Features | Partner Sites | Information | LinkXpress
Sign In
GLOBETECH PUBLISHING LLC
GLOBETECH PUBLISHING LLC
PZ HTL SA

Verteporfin Blocks Growth of Deadly Eye Melanoma

By BiotechDaily International staff writers
Posted on 08 Jun 2014
Image: An untreated uveal melanoma tumor (left) covers entire eye of a mouse. A tumor treated with verteporfin (right) is much smaller and much of the structure of the mouse\'s eye is visible (Photo courtesy of UCSD - University of California, San Diego).
Image: An untreated uveal melanoma tumor (left) covers entire eye of a mouse. A tumor treated with verteporfin (right) is much smaller and much of the structure of the mouse\'s eye is visible (Photo courtesy of UCSD - University of California, San Diego).
Simultaneous mutations in two G-protein encoding genes that cause the overexpression of a carcinogenic protein have been linked to the development of uveal melanoma, a deadly cancer of the colored areas of the eye.

Uveal melanoma is a rare cancer that is usually treated by surgical removal of the eye. However, uveal melanoma can spread to the liver, in which case patients typically die within two to eight months after diagnosis.

Genome studies have shown that a mutation in either the GNAQ (guanine nucleotide binding protein, q polypeptide) or GNA11 (guanine nucleotide-binding protein subunit alpha-11) genes, which encode the proteins Gq or G11, respectively, are found in about 70% of uveal melanoma tumors.

In the current study, which was published in the May 29, 2014, online edition of the journal Cancer Cell, investigators at the University of California, San Diego (USA) revealed that that these mutations cause the G-proteins to become permanently activated, which results in overexpression of the Yes-associated protein (YAP). Overexpression of YAP protein induces uncontrolled cell growth and inhibits cell death, triggering cancer development. Furthermore, treatment of uveal melanoma tumors with the YAP inhibitor drug verteporfin blocked tumor growth of cells containing Gq/G11 mutations.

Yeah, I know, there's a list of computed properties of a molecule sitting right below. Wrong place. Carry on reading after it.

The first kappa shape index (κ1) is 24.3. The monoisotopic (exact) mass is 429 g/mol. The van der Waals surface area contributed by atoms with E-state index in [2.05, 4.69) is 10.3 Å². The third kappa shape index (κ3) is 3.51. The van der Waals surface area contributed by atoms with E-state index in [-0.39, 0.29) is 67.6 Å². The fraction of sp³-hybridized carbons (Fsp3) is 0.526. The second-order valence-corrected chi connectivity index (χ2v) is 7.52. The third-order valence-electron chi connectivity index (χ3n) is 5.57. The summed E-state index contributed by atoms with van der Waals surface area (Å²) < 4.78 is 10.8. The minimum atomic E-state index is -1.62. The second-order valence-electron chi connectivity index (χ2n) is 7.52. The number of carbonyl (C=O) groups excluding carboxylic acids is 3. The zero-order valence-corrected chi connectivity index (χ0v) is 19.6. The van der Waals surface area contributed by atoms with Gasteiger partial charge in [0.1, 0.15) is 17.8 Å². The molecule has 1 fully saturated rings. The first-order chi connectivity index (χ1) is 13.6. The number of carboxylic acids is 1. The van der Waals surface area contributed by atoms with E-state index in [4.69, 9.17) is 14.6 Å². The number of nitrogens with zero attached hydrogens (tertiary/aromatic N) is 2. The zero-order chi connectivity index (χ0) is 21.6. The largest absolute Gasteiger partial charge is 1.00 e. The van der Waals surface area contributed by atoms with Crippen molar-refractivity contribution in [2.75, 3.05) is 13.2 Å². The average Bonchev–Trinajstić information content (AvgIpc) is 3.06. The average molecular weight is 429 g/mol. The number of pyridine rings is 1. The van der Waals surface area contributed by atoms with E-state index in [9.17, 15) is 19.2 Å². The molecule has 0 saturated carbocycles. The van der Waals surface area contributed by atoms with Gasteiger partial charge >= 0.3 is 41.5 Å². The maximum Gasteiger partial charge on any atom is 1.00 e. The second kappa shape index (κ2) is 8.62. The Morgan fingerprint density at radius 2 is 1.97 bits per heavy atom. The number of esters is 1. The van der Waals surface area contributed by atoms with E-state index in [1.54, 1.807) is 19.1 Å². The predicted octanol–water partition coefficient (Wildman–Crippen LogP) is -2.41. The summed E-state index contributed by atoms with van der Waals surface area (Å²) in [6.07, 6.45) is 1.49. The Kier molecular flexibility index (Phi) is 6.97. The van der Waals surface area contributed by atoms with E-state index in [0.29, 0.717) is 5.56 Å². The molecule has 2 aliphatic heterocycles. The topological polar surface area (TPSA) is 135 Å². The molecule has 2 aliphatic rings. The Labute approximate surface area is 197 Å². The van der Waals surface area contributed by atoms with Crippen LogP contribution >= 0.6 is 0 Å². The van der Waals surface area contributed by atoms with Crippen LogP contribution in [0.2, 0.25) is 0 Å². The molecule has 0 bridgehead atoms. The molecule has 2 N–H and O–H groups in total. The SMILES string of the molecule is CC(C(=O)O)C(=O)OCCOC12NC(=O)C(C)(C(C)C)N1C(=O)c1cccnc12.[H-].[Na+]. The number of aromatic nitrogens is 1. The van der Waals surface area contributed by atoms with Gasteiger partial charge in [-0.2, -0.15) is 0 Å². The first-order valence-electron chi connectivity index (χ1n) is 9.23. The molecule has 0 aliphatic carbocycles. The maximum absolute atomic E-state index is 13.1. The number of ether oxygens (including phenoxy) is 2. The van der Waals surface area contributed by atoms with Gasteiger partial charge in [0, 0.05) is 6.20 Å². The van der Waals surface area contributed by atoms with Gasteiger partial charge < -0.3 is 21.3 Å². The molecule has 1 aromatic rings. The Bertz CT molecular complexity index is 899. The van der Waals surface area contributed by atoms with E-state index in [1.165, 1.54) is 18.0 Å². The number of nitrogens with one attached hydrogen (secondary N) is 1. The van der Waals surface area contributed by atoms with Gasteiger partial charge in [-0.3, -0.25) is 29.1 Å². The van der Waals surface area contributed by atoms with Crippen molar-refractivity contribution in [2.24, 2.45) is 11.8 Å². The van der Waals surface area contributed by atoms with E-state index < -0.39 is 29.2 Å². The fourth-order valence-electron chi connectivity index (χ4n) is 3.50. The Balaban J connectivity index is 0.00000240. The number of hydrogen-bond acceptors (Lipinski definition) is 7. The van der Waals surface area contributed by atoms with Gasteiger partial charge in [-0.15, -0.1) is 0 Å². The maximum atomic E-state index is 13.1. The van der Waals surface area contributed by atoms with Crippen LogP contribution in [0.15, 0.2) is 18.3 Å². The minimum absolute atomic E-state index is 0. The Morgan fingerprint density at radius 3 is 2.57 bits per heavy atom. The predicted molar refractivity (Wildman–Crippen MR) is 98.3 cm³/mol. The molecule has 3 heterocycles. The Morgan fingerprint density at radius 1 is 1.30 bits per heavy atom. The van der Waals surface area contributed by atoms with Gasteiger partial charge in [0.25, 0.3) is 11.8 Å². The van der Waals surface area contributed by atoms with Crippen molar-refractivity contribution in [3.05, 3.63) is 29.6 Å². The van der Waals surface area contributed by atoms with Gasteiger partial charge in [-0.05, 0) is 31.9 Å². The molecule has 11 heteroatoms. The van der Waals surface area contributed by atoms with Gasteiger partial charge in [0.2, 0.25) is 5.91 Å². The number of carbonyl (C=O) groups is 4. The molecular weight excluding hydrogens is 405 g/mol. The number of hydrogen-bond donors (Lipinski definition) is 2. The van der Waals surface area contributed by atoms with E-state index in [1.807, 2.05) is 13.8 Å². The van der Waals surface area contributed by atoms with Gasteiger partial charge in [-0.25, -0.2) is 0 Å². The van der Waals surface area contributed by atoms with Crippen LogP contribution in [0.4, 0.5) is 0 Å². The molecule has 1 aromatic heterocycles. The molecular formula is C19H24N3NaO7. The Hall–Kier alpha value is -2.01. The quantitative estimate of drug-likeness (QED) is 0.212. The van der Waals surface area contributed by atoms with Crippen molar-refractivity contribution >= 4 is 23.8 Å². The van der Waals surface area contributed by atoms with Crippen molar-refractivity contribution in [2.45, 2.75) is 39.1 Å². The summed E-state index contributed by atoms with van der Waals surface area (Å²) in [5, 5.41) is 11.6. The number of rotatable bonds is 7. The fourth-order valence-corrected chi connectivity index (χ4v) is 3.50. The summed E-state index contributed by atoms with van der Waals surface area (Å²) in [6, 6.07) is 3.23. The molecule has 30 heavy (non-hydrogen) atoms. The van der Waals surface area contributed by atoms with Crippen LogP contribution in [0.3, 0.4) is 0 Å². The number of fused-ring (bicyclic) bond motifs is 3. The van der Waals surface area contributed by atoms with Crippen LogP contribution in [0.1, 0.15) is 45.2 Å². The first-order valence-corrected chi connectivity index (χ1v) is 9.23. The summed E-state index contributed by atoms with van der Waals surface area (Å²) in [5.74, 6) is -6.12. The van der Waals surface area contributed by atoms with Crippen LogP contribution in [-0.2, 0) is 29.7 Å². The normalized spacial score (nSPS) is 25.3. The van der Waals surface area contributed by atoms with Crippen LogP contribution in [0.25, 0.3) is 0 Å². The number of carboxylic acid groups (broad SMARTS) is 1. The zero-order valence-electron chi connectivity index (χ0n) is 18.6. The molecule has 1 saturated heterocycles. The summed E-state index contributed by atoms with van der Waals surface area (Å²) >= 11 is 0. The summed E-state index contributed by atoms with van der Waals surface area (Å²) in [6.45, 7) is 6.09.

“The beauty of our study is its simplicity,” said senior author Dr. Kun-Liang Guan, professor of pharmacology at the University of California, San Diego. “The genetics of this cancer are very simple and our results have clear implications for therapeutic treatments for the disease. We have a cancer that is caused by a very simple genetic mechanism, and we have a drug that works on this mechanism. The clinical applications are very direct.”

Related Links:

University of California, San Diego



comments powered by Disqus

Channels

Drug Discovery

view channel
Image: The nano-cocoon drug delivery system is biocompatible, specifically targets cancer cells, can carry a large drug load, and releases the drugs very quickly once inside the cancer cell. Ligands on the surface of the \"cocoon\" trick cancer cells into consuming it. Enzymes (the “worms\" in this image) inside the cocoon are unleashed once inside the cell, destroying the cocoon and releasing anticancer drugs into the cell (Photo courtesy of Dr. Zhen Gu, North Carolina State University).

Novel Anticancer Drug Delivery System Utilizes DNA-Based Nanocapsules

A novel DNA-based drug delivery system minimizes damage to normal tissues by utilizing the acidic microenvironment inside cancer cells to trigger the directed release of the anticancer drug doxorubicin (DOX).... Read more

Lab Technologies

view channel

Experimental Physicists Find Clues into How Radiotherapy Kills Cancer Cells

A new discovery in experimental physics has implications for a better determination of the process in which radiotherapy destroys cancer cells. Dr. Jason Greenwood from Queen’s University Belfast (Ireland) Center for Plasma Physics collaborated with scientists from Italy and Spain on the work on electrons, and published... Read more

Business

view channel

Interest in Commercial Applications for Proteomics Continues to Grow

Increasing interest in the field of proteomics has led to a series of agreements between private proteomic companies and academic institutions as well as deals between pharmaceutical companies and novel proteomics innovator biotech companies. Proteomics is the study of the structure and function of proteins.... Read more
 
Copyright © 2000-2014 Globetech Media. All rights reserved.